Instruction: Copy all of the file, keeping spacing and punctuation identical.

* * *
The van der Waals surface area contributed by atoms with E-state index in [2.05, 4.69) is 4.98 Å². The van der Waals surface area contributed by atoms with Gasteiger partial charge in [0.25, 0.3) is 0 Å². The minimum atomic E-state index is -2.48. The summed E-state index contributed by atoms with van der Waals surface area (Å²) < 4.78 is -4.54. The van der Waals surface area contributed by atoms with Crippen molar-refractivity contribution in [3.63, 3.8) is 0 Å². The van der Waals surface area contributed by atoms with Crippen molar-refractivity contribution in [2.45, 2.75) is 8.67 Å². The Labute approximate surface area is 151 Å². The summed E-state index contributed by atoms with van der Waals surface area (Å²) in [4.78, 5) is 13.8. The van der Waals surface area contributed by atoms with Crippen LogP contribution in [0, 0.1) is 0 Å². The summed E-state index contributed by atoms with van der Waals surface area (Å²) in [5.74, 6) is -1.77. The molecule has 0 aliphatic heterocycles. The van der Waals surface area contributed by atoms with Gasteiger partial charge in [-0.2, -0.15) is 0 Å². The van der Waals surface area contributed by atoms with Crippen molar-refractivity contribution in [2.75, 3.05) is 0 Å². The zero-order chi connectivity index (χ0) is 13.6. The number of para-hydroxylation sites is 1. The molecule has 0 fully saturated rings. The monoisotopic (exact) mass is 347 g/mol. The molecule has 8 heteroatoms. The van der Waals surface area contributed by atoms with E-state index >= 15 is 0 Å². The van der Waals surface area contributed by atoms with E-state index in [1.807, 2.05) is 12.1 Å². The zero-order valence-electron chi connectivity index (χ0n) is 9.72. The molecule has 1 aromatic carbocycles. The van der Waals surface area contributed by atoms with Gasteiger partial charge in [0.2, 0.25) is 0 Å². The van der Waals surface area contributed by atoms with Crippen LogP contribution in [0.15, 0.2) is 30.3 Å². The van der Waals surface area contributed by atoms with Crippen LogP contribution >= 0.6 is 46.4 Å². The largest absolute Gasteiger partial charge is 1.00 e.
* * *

The van der Waals surface area contributed by atoms with E-state index in [2.05, 4.69) is 4.98 Å². The van der Waals surface area contributed by atoms with Gasteiger partial charge in [0.25, 0.3) is 0 Å². The minimum atomic E-state index is -2.48. The summed E-state index contributed by atoms with van der Waals surface area (Å²) < 4.78 is -4.54. The van der Waals surface area contributed by atoms with Crippen molar-refractivity contribution in [3.63, 3.8) is 0 Å². The van der Waals surface area contributed by atoms with Crippen molar-refractivity contribution in [2.45, 2.75) is 8.67 Å². The Labute approximate surface area is 151 Å². The summed E-state index contributed by atoms with van der Waals surface area (Å²) in [4.78, 5) is 13.8. The van der Waals surface area contributed by atoms with Crippen LogP contribution in [0, 0.1) is 0 Å². The summed E-state index contributed by atoms with van der Waals surface area (Å²) in [5.74, 6) is -1.77. The molecule has 0 aliphatic heterocycles. The van der Waals surface area contributed by atoms with Gasteiger partial charge in [-0.2, -0.15) is 0 Å². The van der Waals surface area contributed by atoms with Crippen molar-refractivity contribution in [2.75, 3.05) is 0 Å². The zero-order chi connectivity index (χ0) is 13.6. The number of para-hydroxylation sites is 1. The molecule has 0 fully saturated rings. The monoisotopic (exact) mass is 347 g/mol. The molecule has 8 heteroatoms. The van der Waals surface area contributed by atoms with E-state index >= 15 is 0 Å². The van der Waals surface area contributed by atoms with E-state index in [1.807, 2.05) is 12.1 Å². The zero-order valence-electron chi connectivity index (χ0n) is 9.72. The molecule has 1 aromatic carbocycles. The van der Waals surface area contributed by atoms with Gasteiger partial charge in [0.2, 0.25) is 0 Å². The van der Waals surface area contributed by atoms with Crippen LogP contribution in [0.15, 0.2) is 30.3 Å². The van der Waals surface area contributed by atoms with Crippen LogP contribution >= 0.6 is 46.4 Å². The largest absolute Gasteiger partial charge is 1.00 e.